Seed dispersal


Autumn is the time when many plants prepare themselves for the long cold winter. Apart from shedding leaves, there is one important job to be done to secure its future – seed dispersal

47554801 - foxglove, purple bell flower

Nature has devised some pretty cunning tricks to use wind, water, birds, mammals, insects and others to complete the task of seed dispersal. Colour plays a vital role in deciding who is going to do what. In very general terms, birds see bright colours, mammals (other than humans) are colour blind but have an enhanced sense of smell, even slugs and ants have a role to play in getting seeds as far away from the parent plant as possible.

I first met the mango in the Far East, and have long been puzzled as to why such a delicious fruit should be so difficult and messy to eat. Nature’s answer is easy:  the pulp was never meant to be divorced from the seed. The perfect seed carrier here is the elephant. Its gullet is wide enough to swallow the mango whole. The stone then travels through digestion complete, to be deposited many miles away, beautifully prepared for germination. As well as eating seeds and fruit, some animals collect and bury them to eat later but   forget where and the seed germinates in situ.

Seeds such as foxglove are minute and are easily blown about by the wind.  Larger wind-dispersed seeds are generally heavier and need features such as parachutes or wings to help keep them aloft.  I now blush at the huge populations of dandelions that I have wantonly distributed in my time! As gardeners, we know that sycamore and ash seeds are unbelievably successful with their helicopter spinning blade structures.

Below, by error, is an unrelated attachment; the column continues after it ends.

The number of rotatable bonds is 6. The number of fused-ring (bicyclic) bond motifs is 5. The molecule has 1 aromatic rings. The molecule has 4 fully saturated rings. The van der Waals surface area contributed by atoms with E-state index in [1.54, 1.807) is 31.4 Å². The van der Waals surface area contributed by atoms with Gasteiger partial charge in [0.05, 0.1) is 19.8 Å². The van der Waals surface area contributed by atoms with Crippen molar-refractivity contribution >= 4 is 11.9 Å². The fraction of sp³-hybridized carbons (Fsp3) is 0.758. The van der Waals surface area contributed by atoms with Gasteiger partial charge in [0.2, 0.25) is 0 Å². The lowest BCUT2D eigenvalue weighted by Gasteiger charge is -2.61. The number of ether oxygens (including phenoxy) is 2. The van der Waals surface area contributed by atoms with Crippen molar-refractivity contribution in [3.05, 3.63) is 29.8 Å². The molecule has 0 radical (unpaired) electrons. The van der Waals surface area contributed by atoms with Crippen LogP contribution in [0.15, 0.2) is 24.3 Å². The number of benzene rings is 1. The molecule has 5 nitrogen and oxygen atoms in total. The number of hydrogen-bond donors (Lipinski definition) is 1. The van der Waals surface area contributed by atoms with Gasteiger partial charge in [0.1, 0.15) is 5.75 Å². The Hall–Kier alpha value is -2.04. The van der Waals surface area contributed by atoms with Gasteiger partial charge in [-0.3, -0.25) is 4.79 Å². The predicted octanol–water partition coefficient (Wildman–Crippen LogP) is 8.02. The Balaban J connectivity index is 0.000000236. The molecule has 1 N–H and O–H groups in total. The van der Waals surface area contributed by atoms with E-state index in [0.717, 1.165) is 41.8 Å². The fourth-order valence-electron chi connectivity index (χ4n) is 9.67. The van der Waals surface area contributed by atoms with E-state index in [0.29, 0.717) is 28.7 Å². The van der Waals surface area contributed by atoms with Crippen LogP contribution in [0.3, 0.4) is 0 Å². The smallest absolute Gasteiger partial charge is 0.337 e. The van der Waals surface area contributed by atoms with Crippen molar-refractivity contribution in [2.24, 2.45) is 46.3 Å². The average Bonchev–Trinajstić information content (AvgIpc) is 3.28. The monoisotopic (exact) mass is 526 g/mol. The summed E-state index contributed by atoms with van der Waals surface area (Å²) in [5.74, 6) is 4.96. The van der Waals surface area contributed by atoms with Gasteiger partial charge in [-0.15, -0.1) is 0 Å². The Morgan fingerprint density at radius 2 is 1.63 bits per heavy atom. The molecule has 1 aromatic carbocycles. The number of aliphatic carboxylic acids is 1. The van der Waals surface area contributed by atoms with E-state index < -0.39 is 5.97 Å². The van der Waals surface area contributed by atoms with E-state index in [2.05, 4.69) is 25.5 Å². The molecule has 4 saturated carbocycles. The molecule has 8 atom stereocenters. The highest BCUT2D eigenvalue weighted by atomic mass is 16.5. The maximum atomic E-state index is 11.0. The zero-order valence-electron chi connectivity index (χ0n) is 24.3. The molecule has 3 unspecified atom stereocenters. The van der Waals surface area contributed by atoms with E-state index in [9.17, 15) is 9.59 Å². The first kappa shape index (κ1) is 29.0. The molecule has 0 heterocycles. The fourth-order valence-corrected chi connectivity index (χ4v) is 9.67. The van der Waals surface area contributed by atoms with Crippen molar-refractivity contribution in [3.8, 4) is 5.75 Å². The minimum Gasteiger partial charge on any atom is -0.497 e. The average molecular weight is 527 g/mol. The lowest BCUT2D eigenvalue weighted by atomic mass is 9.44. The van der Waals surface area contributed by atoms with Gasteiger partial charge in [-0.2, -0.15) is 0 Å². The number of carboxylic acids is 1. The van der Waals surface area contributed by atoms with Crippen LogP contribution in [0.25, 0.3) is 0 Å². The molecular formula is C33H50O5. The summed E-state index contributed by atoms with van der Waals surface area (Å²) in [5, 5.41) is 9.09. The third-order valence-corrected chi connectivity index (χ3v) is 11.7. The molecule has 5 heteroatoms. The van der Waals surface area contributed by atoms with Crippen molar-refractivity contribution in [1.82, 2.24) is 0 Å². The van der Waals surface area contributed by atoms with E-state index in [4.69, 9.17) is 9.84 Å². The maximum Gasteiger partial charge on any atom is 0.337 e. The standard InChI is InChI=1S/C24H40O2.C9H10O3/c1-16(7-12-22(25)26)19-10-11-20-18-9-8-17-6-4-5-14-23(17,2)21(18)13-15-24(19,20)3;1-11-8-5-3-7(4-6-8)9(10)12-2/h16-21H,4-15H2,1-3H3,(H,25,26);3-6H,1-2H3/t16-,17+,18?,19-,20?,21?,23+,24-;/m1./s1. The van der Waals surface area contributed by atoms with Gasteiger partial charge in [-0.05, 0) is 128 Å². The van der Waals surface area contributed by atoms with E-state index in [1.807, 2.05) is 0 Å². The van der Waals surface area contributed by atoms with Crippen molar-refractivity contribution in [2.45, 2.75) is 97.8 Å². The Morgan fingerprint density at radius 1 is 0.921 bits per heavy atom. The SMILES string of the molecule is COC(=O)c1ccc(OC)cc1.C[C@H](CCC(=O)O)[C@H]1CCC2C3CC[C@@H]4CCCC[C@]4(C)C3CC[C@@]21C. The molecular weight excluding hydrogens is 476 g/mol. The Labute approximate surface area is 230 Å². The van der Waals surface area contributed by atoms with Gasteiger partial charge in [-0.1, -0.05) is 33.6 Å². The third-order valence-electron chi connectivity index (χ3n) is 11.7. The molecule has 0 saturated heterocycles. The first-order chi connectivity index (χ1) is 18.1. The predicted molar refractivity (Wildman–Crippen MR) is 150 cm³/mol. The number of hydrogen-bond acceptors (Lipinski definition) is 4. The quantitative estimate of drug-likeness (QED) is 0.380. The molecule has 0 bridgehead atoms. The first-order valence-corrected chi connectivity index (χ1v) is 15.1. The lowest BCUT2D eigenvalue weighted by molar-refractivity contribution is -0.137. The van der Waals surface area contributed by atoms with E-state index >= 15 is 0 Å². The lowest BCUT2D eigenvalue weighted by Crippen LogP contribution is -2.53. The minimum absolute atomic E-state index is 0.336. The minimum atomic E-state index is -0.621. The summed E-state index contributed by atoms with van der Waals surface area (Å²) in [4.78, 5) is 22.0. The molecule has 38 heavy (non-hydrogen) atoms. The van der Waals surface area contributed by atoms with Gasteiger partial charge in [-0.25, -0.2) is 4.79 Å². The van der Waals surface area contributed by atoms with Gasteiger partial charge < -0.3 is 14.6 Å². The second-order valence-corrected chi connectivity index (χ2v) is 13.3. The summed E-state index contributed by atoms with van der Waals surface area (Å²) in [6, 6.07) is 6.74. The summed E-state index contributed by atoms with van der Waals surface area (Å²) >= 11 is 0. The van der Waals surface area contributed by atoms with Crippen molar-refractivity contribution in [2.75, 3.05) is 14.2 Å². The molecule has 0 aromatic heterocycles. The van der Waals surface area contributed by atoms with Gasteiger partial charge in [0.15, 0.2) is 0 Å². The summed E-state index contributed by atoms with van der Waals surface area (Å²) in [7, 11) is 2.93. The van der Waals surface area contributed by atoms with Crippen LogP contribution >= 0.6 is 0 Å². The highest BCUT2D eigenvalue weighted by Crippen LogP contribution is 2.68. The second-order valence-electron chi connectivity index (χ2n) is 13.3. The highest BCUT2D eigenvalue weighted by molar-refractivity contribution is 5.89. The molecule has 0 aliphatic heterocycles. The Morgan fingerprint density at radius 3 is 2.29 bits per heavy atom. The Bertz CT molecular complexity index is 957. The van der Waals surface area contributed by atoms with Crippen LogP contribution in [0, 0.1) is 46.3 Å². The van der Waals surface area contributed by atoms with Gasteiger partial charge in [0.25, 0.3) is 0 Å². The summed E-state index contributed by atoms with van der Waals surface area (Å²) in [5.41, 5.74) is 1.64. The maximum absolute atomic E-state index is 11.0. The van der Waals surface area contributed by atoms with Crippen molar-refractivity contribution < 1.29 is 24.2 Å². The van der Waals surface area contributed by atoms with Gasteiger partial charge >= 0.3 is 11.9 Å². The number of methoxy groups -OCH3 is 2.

Plants such as burdock and stick willy have hooks to which the seed is attached.  These hooks easily get caught up in the fur of mammals as they pass by the plant.   At some point the hooks will release their payload and if the conditions are right, the seed will germinate.

Some plants, mainly in the pea family, distribute their seeds by violently ejecting them so that they fall well away from the parent plant. As the pods dry in the sun tensions are set up in the wall of the pod, eventually causing it to split. As the two halves spring back they flick out the seed. Gorse is a very good example of this.  Sitting near gorse bushes on a hot day in summer can be like sitting near a firing range as the exploding pods sound almost like gun fire.

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